Red Sox

David Price may actually be perfect for Boston

David Price may actually be perfect for Boston

BOSTON — David Price may actually be perfect for Boston. 

With each wisecrack to the media, the lefty may be embracing the spotlight. He is inviting it further, brighter. But wait — is that his intent? He may simply want to take shots when he can, disguised as jokes. Or maybe they're just . . . jokes.

Let's run in circles. Maybe that's what he wants. Maybe that's what we, those who consume sports, want to do. Because Price and perception is far from a new subject.

Whether Price realizes it or not, his sarcasm is sublime. There's allure in the opaque. In sports, we want winning players and we want layered people. Price provides both, with no tangible downside to point to in 2018.

In the last two months, the Red Sox lefty has consistently entertained both on the mound and in interviews, underscoring his status as a thought-provoking figure in a city that devours personality. The motivations behind his jokes, or jabs, and their ultimate impact could be debated for a fortnight. They're speculative to begin with.


On Tuesday, after six strong innings against the Angels in a 9-1 win, Price was asked if he’s looking forward to pitching in New York on Sunday. That game will be a national telecast, and Price’s first start against the Yankees after two misfires for health reasons. 

"I don’t think I’ll be able to go, so I don’t think so," Price said dryly at Fenway Park.

A reporter, playing along, asked if he would not be able to pitch because of the video game that he and his teammates like, Fortnite.

"Yeah," said Price, who has a 2.72 ERA in his last nine outings, with a 7-1 record. “Fortnite."

Price is an example of a player who is sensitive. Which is to say, he is a person who cares about perception to the point that he reacts to it publicly, and has done so repeatedly. He is not alone, in the ranks of pro athletes or others.

At the same time, he is succeeding in his high-pressure job. In Boston, then, he is a walking oxymoron. Success and sensitivity are not supposed to pair here. 

He may be more successful if he weren’t as sensitive, you suggest. And what if the outside world is the fuel he needs?

In 2017, Price’s sensitivity was detrimental. Not now, though. There’s no distraction, no concern he's treating people poorly.

The human instinct to reduce everything to a simple explanation will never disappear. A player like Price and his choices can be unpacked 18 ways. He’s compelling because he can create so many reactions. Simple quips leave so much to talk about.


Price's snark, mild as it may be, has become a schtick, a running gag. He referred to himself as soft. He’s made light of his tingly fingers, a reference to his carpal tunnel syndrome and circulation issues that can lead to numbness.

If Price really is bothered, there’s an argument to be made Price is acting immaturely because he is not really working to fix the problem. Then again: he really may just be conveying dry humor.

He may be delivering a message he still solemnly feels at his core: “You don’t get me.” 

He may relish the attention, he may enjoy the tizzy his words create for some. Those 18 points of view of oneself must be fascinating to see bandied about, over and over.

Maybe none of this is a revelation. When you consider how many other players in Red Sox history believed themselves to be mistreated by the media, or misunderstood by fans, Price seems just another in a long line. Embrace the ride, play along.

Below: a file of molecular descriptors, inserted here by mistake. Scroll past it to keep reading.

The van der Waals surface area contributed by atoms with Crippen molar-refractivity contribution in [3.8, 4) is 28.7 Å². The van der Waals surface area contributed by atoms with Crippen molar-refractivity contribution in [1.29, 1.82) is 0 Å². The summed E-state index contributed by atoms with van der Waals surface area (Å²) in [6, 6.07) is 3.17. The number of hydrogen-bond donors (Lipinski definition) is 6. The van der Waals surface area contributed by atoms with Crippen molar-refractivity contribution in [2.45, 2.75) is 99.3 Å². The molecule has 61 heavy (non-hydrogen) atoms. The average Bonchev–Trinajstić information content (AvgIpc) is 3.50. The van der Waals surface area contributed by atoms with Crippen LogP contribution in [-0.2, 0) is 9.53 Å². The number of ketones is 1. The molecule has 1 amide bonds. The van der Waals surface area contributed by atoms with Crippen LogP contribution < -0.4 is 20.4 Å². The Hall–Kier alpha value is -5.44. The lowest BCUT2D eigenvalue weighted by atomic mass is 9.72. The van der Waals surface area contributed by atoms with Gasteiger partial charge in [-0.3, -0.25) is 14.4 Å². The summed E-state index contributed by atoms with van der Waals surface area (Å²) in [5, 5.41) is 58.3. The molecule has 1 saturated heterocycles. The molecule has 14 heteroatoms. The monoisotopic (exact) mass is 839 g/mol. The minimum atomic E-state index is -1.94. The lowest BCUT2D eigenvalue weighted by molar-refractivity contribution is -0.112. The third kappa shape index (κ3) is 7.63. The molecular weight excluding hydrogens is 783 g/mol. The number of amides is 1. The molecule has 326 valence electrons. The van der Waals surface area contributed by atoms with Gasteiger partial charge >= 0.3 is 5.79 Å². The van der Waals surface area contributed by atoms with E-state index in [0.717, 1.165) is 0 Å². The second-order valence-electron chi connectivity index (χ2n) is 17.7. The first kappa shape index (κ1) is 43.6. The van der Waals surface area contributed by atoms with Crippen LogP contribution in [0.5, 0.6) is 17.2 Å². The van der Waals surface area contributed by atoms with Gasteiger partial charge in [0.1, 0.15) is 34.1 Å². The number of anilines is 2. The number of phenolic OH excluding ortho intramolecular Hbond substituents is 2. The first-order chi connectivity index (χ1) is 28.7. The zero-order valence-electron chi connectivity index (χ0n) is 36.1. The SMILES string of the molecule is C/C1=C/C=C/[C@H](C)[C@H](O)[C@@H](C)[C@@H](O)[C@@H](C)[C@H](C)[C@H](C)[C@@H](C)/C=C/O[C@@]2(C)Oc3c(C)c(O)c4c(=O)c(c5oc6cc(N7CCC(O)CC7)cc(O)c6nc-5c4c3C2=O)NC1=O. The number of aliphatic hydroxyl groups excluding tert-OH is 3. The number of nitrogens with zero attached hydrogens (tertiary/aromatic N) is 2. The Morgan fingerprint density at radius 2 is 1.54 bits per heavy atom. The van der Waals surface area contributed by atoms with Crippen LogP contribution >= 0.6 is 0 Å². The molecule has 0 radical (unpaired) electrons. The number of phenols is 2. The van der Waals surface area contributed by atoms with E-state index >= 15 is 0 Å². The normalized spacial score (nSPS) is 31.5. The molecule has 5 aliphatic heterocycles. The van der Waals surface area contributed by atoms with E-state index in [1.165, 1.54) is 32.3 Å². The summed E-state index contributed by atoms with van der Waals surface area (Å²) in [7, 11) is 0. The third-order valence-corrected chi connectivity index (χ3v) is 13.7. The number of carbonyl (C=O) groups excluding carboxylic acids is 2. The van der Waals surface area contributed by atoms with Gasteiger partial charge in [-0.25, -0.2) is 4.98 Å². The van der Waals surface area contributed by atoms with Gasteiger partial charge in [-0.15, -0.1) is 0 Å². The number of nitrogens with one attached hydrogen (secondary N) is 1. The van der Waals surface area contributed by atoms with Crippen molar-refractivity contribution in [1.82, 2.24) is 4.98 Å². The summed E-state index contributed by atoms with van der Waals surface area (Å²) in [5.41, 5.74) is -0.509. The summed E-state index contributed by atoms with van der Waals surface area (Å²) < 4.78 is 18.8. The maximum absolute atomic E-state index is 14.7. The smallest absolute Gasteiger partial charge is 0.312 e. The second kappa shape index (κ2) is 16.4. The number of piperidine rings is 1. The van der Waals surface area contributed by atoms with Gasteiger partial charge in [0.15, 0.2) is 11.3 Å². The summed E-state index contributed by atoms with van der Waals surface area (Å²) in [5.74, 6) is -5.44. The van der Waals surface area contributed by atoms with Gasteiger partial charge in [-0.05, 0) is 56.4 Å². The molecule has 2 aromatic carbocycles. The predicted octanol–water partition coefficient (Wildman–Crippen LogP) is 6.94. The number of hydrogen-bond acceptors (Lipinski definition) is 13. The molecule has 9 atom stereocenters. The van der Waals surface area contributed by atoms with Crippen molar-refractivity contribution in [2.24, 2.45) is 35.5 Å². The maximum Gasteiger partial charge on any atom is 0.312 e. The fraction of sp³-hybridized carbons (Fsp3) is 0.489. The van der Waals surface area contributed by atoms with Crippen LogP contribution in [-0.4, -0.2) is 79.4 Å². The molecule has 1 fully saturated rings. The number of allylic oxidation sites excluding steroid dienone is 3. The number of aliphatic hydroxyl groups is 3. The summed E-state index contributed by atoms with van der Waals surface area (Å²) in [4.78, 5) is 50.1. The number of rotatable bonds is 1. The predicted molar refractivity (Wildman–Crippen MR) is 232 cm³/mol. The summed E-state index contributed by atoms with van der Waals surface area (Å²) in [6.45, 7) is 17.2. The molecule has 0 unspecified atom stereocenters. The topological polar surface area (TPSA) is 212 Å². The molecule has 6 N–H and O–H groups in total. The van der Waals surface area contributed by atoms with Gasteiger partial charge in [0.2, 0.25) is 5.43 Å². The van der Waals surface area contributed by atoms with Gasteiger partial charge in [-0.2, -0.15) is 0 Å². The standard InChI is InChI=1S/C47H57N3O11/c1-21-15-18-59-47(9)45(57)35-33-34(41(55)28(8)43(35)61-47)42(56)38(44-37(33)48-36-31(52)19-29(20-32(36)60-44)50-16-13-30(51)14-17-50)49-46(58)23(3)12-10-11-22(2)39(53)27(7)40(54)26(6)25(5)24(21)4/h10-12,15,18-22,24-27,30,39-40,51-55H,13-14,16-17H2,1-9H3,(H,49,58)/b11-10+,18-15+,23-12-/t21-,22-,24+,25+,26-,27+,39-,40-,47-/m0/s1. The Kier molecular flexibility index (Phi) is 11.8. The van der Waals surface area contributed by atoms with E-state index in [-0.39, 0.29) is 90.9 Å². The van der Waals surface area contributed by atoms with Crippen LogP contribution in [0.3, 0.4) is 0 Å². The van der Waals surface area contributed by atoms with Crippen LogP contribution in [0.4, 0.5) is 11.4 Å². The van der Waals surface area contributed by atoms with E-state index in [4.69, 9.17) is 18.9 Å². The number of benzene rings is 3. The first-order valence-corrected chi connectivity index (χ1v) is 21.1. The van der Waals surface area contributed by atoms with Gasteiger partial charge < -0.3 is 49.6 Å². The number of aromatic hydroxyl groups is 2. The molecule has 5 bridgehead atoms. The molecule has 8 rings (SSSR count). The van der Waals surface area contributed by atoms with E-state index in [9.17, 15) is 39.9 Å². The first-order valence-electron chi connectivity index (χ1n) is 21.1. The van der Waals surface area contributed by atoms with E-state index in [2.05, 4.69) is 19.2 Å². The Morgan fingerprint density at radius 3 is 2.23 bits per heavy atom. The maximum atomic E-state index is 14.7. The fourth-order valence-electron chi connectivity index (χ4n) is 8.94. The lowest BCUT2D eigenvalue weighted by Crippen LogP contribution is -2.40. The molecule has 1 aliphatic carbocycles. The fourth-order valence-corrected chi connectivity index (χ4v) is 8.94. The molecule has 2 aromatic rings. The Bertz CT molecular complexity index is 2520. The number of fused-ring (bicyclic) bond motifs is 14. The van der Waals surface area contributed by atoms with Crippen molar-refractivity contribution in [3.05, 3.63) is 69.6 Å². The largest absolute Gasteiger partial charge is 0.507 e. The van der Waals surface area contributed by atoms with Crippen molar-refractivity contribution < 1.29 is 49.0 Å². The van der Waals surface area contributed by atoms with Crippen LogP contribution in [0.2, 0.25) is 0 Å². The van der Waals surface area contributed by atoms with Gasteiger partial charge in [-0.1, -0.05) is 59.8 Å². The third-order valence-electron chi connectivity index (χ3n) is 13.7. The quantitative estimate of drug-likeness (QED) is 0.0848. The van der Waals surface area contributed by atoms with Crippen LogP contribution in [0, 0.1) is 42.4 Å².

He’s the perfect water-cooler debate. He must know he’s making himself one, too. With no visible downside at the moment to boot.

He's winning. He's confusing. He fits.


Bogaerts rallies Red Sox to 7-3 win over Rays

Bogaerts rallies Red Sox to 7-3 win over Rays

BOSTON — Xander Bogaerts hit a two-run triple and added a pair of doubles, and the Boston Red Sox scored seven straight runs after allowing three in the first to beat the Tampa Bay Rays 7-3 on Friday night.

Jackie Bradley Jr. had two hits, including an RBI double in the sixth, and the Red Sox improved on the best record in the majors with their 87th victory.

Brian Johnson recovered after getting roughed up in the first with three runs on four hits and a walk. Johnson (4-3) didn’t allow another run and pitched 5 2/3 innings before leaving after Joey Wendle’s two-out double in the sixth — Tampa Bay’s first hit since the first inning.

Wendle drove in two runs with a double in the first and Carlos Gomez had an RBI single for the Rays.

Yonny Chirinos (1-5) took over for Ryne Stanek in the second inning and allowed five runs on nine hits over six innings.

Bogaerts pulled Boston within 3-2 on a triple to center in the first, then led off the fourth with a double. Eduardo Nunez drove him in with a single to tie it at 3-all and the Red Sox added another run after Mookie Betts’ leadoff double in the fifth and a one-out single by Mitch Moreland.

Mallex Smith had a pair of hits for the Rays and a made a great catch in the second on a sinking ball hit by Nunez, running it down in shallow right just before crashing hard into the wall with his left hip. Smith held on to the ball despite tumbling into the front row and remained in the game after a quick visit from the trainer.

Bradley answered in the third for Boston when he ran down a long fly near the wall and made a leaping catch just in front of the 379-foot mark for the second out.

Johnson walked Pham with two outs in the first before Cron and Wendle hit consecutive doubles and Gomez singled to drive in Wendle for a 3-0 lead.

Stanek allowed two runs on two hits in the first, his only inning after coming out of the bullpen in the eighth inning Thursday night in the Rays’ win at New York.